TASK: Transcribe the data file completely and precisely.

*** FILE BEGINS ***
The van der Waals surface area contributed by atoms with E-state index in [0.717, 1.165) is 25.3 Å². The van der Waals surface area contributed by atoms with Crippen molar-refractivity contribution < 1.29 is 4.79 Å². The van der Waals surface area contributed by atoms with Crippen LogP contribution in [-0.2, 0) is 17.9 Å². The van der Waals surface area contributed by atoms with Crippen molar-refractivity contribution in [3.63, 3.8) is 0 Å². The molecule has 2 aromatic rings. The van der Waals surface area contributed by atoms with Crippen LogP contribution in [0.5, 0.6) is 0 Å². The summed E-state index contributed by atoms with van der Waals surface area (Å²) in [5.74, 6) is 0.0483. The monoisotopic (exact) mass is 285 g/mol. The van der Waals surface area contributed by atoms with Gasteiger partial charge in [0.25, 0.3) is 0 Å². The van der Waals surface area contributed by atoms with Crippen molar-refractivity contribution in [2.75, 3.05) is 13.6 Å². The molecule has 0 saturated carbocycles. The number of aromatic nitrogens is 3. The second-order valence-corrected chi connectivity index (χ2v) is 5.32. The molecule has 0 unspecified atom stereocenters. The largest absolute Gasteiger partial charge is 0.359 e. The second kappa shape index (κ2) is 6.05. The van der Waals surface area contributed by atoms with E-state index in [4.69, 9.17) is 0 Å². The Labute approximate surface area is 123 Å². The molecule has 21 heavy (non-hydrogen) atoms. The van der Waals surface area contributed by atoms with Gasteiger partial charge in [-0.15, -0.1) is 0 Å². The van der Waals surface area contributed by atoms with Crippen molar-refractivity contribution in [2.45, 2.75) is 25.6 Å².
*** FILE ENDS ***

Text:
The van der Waals surface area contributed by atoms with E-state index in [0.717, 1.165) is 25.3 Å². The van der Waals surface area contributed by atoms with Crippen molar-refractivity contribution < 1.29 is 4.79 Å². The van der Waals surface area contributed by atoms with Crippen LogP contribution in [-0.2, 0) is 17.9 Å². The van der Waals surface area contributed by atoms with Crippen molar-refractivity contribution in [3.63, 3.8) is 0 Å². The molecule has 2 aromatic rings. The van der Waals surface area contributed by atoms with Crippen LogP contribution in [0.5, 0.6) is 0 Å². The summed E-state index contributed by atoms with van der Waals surface area (Å²) in [5.74, 6) is 0.0483. The monoisotopic (exact) mass is 285 g/mol. The van der Waals surface area contributed by atoms with Gasteiger partial charge in [0.25, 0.3) is 0 Å². The van der Waals surface area contributed by atoms with Crippen molar-refractivity contribution in [2.75, 3.05) is 13.6 Å². The molecule has 0 saturated carbocycles. The number of aromatic nitrogens is 3. The second-order valence-corrected chi connectivity index (χ2v) is 5.32. The molecule has 0 unspecified atom stereocenters. The largest absolute Gasteiger partial charge is 0.359 e. The second kappa shape index (κ2) is 6.05. The van der Waals surface area contributed by atoms with E-state index in [4.69, 9.17) is 0 Å². The Labute approximate surface area is 123 Å². The molecule has 21 heavy (non-hydrogen) atoms. The van der Waals surface area contributed by atoms with Gasteiger partial charge in [-0.15, -0.1) is 0 Å². The van der Waals surface area contributed by atoms with Crippen molar-refractivity contribution in [2.45, 2.75) is 25.6 Å².